For a chip industry that had seen M&A activity slow to a halt amid heightened trade tensions, Renesas's $7.2 billion deal, announced on Tuesday, to buy Integrated Device Technology (IDTI)  is a sight for sore eyes.

Certainly, the fact that Renesas is a Japanese company, rather than an American one, might have much to do with the company's willingness to pull the trigger on a deal that will need to be approved by Chinese regulators. Nonetheless, Renesas's move might just be a sign that some pent-up appetite exists for further chip M&A -- appetite that could be unleashed in the event that trade tensions thaw.

At a buyout price of $49 per share -- it spells an equity value of $6.7 billion, and an enterprise value of $7.2 billion -- Renesas is paying a 29% premium to where IDT closed on Aug. 30, prior to the company's initial disclosure that it was in buyout talks with IDT. The purchase price is equal to 23 times IDT's fiscal 2020 (ends in March 2020) non-GAAP EPS consensus of $2.10. Renesas sees the deal closing in the first half of 2019.

IDT, one of four names discussed in a Jan. 31 column I wrote for The Deal about potential chip M&A targets, is the latest in a string of analog/mixed-signal chipmakers to ink buyout deals in recent years. Past deals include Microsemi being acquired by Microchip Technology (MCHP) , Linear Technology being bought by Analog Devices (ADI) and International Rectifier taken out by Infineon. There was also Intersil, which was acquired by Renesas for $3.2 billion in early 2017.

IDT's strong data center exposure -- its chips are a common sight within servers and Ethernet switches -- likely appealed to Renesas, given the health of this end market as cloud capital spending continues rising at a brisk pace. Some 40% of IDT's June quarter sales involved data center products, and IDT claims direct relationships with major cloud service providers.

Renesas sees value in IDT's diverse analog/mixed-signal product portfolio. Source: Renesas.

Another 29% of its sales came from the telecom infrastructure market -- a field that has seen soft demand in recent years, but should soon get a boost from 5G network build outs. The consumer market, where IDT's wireless charging ICs have been designed into high-volume Android phones from Samsung (SSNLF) and others, accounted for 20% of revenue. Just 11% of its revenue came from auto and industrial end-markets, which Renesas, as a top-3 player in the automotive chip and micro-controller MCU markets, has strong exposure to.

A Renesas presentation outlining the company's case for the IDT deal touches on the cross-selling opportunities opened up by the acquisition, along with IDT's exposure to a diverse array of end-markets. And as the case with so many prior chip deals, the acquiring company is trumpeting the deal's financial synergies: Renesas forecasts over $80 million in annual cost savings within two years of the deal's closing, and a $250 million-plus boost from growth and cost savings to its annual non-GAAP operating income "in the long-term."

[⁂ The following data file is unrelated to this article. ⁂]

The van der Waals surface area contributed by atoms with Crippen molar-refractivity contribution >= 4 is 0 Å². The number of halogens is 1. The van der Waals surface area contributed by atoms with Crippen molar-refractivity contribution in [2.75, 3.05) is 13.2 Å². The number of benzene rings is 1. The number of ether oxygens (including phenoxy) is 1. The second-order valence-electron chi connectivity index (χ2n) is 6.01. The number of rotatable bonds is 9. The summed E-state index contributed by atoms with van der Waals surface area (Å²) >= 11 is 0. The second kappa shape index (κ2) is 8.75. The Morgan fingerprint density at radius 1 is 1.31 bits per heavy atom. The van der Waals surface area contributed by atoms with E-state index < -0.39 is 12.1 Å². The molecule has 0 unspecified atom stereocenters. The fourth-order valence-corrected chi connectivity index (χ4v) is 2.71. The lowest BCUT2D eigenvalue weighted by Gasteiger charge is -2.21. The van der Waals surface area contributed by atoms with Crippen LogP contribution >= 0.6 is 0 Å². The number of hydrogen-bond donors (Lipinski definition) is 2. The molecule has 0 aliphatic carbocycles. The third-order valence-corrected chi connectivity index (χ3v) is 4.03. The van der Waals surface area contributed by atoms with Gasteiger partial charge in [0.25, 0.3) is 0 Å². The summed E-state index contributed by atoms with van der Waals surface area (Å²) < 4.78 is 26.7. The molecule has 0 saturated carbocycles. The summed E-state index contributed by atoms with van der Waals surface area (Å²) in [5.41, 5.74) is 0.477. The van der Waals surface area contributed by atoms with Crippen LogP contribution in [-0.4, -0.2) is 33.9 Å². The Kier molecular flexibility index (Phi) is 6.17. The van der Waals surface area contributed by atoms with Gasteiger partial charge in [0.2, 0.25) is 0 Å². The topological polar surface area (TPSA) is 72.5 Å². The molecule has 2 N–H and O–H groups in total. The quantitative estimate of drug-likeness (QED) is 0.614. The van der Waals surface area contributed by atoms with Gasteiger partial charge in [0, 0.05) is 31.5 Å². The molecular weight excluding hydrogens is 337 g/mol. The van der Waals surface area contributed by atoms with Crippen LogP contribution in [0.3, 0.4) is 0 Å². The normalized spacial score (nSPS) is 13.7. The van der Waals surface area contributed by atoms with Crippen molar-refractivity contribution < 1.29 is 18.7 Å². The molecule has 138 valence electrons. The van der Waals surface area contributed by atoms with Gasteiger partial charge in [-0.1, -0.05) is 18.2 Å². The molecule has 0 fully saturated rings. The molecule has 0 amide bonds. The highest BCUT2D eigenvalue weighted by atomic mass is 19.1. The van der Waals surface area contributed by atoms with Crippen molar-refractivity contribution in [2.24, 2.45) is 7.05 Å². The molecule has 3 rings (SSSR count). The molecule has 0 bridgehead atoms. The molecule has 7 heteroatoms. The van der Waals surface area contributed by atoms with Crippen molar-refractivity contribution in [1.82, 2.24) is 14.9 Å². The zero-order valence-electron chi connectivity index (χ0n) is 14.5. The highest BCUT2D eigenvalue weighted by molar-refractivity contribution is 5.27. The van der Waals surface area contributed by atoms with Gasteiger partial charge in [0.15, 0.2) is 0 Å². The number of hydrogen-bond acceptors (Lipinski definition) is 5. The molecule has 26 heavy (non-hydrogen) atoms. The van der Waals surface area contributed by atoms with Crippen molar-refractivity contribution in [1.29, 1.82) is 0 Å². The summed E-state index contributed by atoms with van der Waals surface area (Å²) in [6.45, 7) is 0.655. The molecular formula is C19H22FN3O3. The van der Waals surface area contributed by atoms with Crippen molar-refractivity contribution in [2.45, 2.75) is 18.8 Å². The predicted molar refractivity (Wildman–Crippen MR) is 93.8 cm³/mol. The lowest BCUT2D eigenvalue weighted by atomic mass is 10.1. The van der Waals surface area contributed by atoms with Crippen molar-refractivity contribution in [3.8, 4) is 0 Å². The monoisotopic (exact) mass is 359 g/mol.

Renesas also suggests in the presentation that it's open to making additional chip acquisitions, particularly in the analog/mixed-signal space. Its mindset contrasts a bit with that of Dutch chipmaker NXP Semiconductors (NXPI) , which signaled at its Sept. 11 analyst meeting that it will only pursue "tuck-in" deals in the near-term.

It also contrasts with Broadcom's (AVGO) new M&A priorities: After seeing its hostile bid for Qualcomm  (QCOM) thwarted by the Trump administration, Broadcom inked a surprising $18.9 billion deal to buy enterprise software firm CA Technologies (CA)  while suggesting it's open to making additional purchases of "infrastructure" software firms in time.

Should large-cap American chipmakers decide that strategic motivations similar to the ones that led Renesas to go after IDT justify pursuing large chip deals of their own, there's a long list of targets that they could go after, from an analog/mixed-signal firm such as ON Semiconductor (ON)  to an MCU firm such as Cypress Semiconductor (CY) to an RF chipmaker such as Qorvo (QRVO) . That is, assuming a trade deal emerges that calms fears about the deal ultimately being rejected by China's antitrust regulator MOFCOM.

MOFCOM's stonewalling of Qualcomm's $47 billion deal to buy NXP -- Qualcomm walked away from the deal after it wasn't approved by a July 25 deadline -- has clearly cast a pall on the chip M&A landscape. And with the Trump Administration both pushing ahead with plans to impose tariffs on another $200 billion worth of Chinese imports and raising the possibility of slapping tariffs on an additional $267 billion worth of imports, odds are that U.S. chipmakers that were put on edge by the Qualcomm/NXP saga remain that way today.

However, trade talks between the U.S. and China continue intermittently, and equity markets continue acting in a manner that suggests many investors are wagering a compromise will be reached before massive economic damage is done. Moreover, Beijing has recently taken some steps to assure U.S. multinationals that their local operations won't be impacted by trade tensions.

None of that guarantees Washington and Beijing will hammer out a trade agreement in the near future. But should it happen, the Renesas-IDT deal could easily be followed by a fresh round of dealmaking by U.S. chipmakers.

Editor's note: This article was originally published by The Deal, a sister publication of TheStreet that offers sophisticated insight and analysis on all types of deals, from inception to integration. Click here for a free trial.

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